If your dentist is doing his or her job, you know that you should be flossing -- it is a crucial piece of the good oral hygiene puzzle. Yet, it is often forgotten. For some, it is a difficult task to perform due to lack of dexterity, dental devices, such as braces or implants, which are hard to maneuver around or gum disease. Luckily, there are alternatives. Oral irrigators, also known as water flossers, do an excellent job of cleaning between teeth and are more gentle than dental floss.
Floss v. oral irrigators
Although dentists typically prefer traditional string floss, there are definite reasons to use a water flosser. Clinical studies show water flossers to be the more effective option. Editors at Compendium, a magazine dedicated to continuing dentistry education for professionals, say: "Numerous studies suggest that water flossers remove biofilm from tooth surfaces and bacteria from periodontal pockets better than string flossing and manual toothbrushing--together or alone."
In a 2008 study, for instance, water flossers reduced three times more plaque than floss in orthodontic patients. More recently, a review of scientific literature published in the April 2012 issue of Compendium shows a 75 percent reduction in whole-mouth plaque after a single use and a 51 percent reduction after four weeks of daily use of an oral irrigator. Recent studies show water flossers to be at least twice as effective as floss at reducing gingivitis and gum bleeding.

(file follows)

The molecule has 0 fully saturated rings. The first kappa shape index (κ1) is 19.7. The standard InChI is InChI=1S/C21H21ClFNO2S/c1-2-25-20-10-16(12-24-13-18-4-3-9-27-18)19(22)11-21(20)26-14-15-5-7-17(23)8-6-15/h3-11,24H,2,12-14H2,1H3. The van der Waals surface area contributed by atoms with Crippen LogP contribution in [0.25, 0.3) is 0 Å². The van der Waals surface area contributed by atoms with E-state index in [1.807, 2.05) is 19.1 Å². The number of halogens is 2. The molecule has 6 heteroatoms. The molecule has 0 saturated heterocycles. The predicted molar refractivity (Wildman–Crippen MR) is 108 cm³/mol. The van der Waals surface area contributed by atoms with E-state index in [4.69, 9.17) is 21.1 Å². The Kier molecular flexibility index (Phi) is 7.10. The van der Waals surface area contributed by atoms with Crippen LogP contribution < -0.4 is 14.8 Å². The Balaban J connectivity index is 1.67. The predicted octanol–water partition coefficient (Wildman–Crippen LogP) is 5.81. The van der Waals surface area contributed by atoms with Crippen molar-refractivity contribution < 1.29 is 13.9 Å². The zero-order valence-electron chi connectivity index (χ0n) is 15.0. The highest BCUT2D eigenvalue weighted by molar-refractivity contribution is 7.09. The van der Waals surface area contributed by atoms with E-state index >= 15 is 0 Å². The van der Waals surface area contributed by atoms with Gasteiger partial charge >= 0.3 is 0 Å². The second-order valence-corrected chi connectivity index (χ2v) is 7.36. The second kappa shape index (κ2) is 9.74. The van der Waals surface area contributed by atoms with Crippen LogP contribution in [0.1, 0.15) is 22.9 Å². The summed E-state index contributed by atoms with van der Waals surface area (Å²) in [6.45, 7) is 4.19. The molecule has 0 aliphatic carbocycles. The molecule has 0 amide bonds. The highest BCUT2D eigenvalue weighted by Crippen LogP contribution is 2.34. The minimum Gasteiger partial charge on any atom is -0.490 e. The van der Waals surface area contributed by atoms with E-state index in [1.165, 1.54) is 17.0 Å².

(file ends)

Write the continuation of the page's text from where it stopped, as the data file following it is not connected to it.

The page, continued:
Users say the best water flosser is...
Water flossers use a steady high-pressure stream of water to clean between teeth and along the gumline. There are several options available to consumers but the WaterPik Ultra is, by far, the most popular and well-known among consumers at Amazon.com, Drugstore.com and Walmart.com. Reviewers say it's easy to use and removes a surprising amount of gunk from teeth.
The Sonicare AirFloss is another option that works in a slightly different manner. Instead of streaming water, users press a button to shoot a burst of air and water through teeth -- one at a time. It's not as popular as the WaterPik with reviewers at Amazon.com, however. Several say it doesn't get all of the food particles out with just one pass and that it doesn't fit between cramped and tight teeth. The WaterPik also outperforms the AirFloss in clinical studies where it produces significantly greater reductions in gingivitis, bleeding and plaque.
While experts recommend discussing your options with your dentist, a water flosser is a useful tool for improving your overall oral health. If you floss everyday religiously, then you probably don't need any other devices. But if you are inconsistent or hate flossing, the WaterPik Ultra may be a good alternative for you -- especially if you wear braces, have dental implants or gum disease.